T-Mobile's home phone service goes nationwide

Mobile operator's @Home Internet phone service will be available to all T-Mobile wireless subscribers starting next week.

Marguerite Reardon Former senior reporter
Marguerite Reardon started as a CNET News reporter in 2004, covering cellphone services, broadband, citywide Wi-Fi, the Net neutrality debate and the consolidation of the phone companies.
Marguerite Reardon
3 min read

T-Mobile USA plans to announce Wednesday that its new @Home voice service will be available nationwide starting July 2.

The cell phone operator has been testing the new Internet telephony service since February in Dallas and Seattle. And now the new service, which is meant to replace traditional home phones, will be offered to any T-Mobile cell phone customer.

Subscribers will be able to connect any regular home telephone to a T-Mobile router that will send calls over the Internet much the same way as services like Vonage operate. The service costs $10 a month plus taxes and fees for unlimited domestic local and long-distance calls.

Only T-Mobile wireless customers who subscribe to at least a $39.99 individual calling plan or families subscribing to at least the $49.99 monthly T-Mobile calling plan can get the service. The @Home service also requires that users subscribe to a separate broadband service from a cable operator or telecom provider. And they are required to use a special T-Mobile router, which also provides Wi-Fi Internet access throughout the home.

This router can also be used to provide T-Mobile's HotSpot @Home phone service. This service, launched last year, allows T-Mobile subscribers to use dual-mode cellular and Wi-Fi phones that switch between both networks. When subscribers are near their home Wi-Fi hot spot, they use the broadband network to make unlimited domestic calls. And when they are outside the home, the phone seamlessly switches to T-Mobile's cellular network.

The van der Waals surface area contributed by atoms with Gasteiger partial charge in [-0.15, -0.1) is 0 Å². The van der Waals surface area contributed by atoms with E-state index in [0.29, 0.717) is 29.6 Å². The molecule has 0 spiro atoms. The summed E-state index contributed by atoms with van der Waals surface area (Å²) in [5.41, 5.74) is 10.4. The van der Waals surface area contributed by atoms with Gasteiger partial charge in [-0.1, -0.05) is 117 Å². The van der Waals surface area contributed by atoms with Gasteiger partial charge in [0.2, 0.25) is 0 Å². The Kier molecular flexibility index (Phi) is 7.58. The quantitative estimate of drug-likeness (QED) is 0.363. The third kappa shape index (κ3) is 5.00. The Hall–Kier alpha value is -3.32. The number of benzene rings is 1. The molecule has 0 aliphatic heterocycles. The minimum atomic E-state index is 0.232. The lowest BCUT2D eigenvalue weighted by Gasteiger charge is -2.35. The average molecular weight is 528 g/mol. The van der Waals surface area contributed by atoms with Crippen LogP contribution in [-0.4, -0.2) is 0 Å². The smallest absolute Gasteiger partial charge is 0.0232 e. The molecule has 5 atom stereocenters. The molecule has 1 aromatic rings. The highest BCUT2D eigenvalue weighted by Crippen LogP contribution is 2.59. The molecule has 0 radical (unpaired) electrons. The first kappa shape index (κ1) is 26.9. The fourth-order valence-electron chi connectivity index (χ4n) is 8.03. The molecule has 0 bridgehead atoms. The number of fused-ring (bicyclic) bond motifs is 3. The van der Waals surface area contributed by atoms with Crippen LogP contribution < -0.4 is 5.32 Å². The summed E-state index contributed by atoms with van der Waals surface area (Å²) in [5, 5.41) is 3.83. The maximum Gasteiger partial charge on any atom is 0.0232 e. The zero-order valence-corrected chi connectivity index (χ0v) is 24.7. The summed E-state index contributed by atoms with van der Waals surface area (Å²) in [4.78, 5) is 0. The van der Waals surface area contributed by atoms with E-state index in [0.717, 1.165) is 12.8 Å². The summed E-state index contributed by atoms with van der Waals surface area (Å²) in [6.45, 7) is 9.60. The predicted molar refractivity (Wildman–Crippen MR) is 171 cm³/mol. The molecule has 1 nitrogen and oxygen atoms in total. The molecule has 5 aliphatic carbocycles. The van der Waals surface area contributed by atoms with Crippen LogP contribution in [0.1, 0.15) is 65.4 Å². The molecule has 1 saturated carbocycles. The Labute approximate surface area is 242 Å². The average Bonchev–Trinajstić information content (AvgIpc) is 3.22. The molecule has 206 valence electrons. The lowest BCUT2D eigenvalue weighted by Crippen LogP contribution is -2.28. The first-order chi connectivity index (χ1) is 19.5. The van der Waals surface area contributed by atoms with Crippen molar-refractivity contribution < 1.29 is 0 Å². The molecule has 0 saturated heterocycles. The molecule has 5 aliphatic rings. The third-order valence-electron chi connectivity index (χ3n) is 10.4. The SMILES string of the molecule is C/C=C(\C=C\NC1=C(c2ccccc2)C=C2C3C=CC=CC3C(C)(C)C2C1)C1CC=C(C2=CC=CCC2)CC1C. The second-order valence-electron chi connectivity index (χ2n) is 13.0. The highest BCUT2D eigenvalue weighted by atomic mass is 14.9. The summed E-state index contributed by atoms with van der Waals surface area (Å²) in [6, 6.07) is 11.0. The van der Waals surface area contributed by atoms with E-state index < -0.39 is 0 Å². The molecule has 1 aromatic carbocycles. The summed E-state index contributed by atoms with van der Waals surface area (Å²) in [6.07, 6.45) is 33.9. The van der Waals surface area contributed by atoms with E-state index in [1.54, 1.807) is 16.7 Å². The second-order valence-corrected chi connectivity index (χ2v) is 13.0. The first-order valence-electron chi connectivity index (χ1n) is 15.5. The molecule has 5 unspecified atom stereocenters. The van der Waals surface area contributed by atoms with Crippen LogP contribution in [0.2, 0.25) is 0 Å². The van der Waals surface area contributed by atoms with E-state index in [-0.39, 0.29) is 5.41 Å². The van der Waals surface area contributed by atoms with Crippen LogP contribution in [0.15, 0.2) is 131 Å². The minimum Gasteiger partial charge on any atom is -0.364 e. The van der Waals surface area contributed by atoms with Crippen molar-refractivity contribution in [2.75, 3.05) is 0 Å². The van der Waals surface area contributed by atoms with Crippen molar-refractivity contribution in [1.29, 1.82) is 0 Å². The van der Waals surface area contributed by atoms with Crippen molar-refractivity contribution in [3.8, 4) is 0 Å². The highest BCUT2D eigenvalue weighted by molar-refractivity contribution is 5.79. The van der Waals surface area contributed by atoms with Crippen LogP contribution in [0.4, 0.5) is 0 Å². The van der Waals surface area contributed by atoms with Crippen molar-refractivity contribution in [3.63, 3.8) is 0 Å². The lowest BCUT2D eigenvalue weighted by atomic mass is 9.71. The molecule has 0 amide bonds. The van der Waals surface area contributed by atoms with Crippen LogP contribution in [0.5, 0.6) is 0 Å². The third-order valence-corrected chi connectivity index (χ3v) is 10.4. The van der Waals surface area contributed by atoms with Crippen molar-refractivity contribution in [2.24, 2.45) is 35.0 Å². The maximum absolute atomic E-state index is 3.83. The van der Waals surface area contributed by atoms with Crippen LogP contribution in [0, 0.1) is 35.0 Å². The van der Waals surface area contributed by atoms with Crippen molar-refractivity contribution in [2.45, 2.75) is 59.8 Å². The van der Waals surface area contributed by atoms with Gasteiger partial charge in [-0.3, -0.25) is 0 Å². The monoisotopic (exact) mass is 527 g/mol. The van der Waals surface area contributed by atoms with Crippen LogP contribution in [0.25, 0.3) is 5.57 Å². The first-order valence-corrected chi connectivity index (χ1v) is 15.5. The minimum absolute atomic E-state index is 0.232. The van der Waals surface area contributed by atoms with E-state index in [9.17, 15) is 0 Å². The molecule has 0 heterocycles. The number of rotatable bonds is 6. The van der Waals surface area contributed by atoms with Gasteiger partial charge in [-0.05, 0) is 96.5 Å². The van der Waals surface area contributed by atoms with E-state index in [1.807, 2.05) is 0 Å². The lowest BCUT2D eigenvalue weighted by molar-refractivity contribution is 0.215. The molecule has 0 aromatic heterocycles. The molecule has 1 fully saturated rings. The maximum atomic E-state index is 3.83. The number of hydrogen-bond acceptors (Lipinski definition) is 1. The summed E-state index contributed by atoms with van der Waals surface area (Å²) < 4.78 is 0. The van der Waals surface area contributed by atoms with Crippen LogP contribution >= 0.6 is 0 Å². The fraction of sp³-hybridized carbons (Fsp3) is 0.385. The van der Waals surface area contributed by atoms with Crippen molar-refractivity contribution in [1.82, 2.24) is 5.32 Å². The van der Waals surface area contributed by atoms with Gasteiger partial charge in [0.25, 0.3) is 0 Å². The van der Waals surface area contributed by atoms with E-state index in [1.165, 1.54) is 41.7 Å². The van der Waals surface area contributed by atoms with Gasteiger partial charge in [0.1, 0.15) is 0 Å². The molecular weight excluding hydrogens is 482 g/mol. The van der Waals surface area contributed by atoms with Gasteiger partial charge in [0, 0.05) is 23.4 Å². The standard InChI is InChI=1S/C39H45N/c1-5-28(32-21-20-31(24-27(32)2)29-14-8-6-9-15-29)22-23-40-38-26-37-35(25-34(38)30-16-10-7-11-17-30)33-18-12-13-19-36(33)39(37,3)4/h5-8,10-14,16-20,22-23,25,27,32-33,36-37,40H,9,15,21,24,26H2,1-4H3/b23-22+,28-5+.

The service, which also costs $10 extra per month, serves two purposes. It helps provide better in-home cell phone coverage and also helps reduce the number of minutes used on the T-Mobile cellular network.

Britt Wehrman, director of product development for T-Mobile says the service, which launched a little over a year ago, has been a big success. The company hasn't disclosed subscriber numbers for the service, but Wehrman said that 45 percent of the hot-spot customers are leaving competitors to get the T-Mobile service. T-Mobile currently has eight dual-mode handsets that work with the service, two of which were announced earlier this week. And it has four more to announce by the end of the year, bringing the total to 12 dual-mode handsets.

The @Home VoIP (voice over Internet Protocol) service is meant to work with the hot-spot phone service, Wehrman said. When the hot-spot service was first introduced, the company found that families were interested in the plan. But they weren't willing to cut the cord on their home phones.

"The hot-spot service offers parents a good way to limit overage charges, because the kids can talk on their cell phones while they're at home without eating up minutes," he said. "But we found that many families didn't want to get rid of their traditional phones. They still wanted one phone in the house for the whole family."

So the @Home VoIP service was created to give families who don't want to get rid of their traditional landlines a low-cost option for retaining that line while still using the hot-spot service. To ensure that E911 service works with the VoIP service, T-Mobile is requiring all users to register their home address before service can be activated.

But because it is an Internet-based phone service that is dependent upon a broadband modem for connectivity, families will still have to consider the risks of power outages and Internet interruptions that will make the VoIP service and E911 unavailable during those outages. But Wehrman said that the fact that T-Mobile requires that subscribers of the @Home service also have a T-Mobile cell phone subscription limits the safety concerns.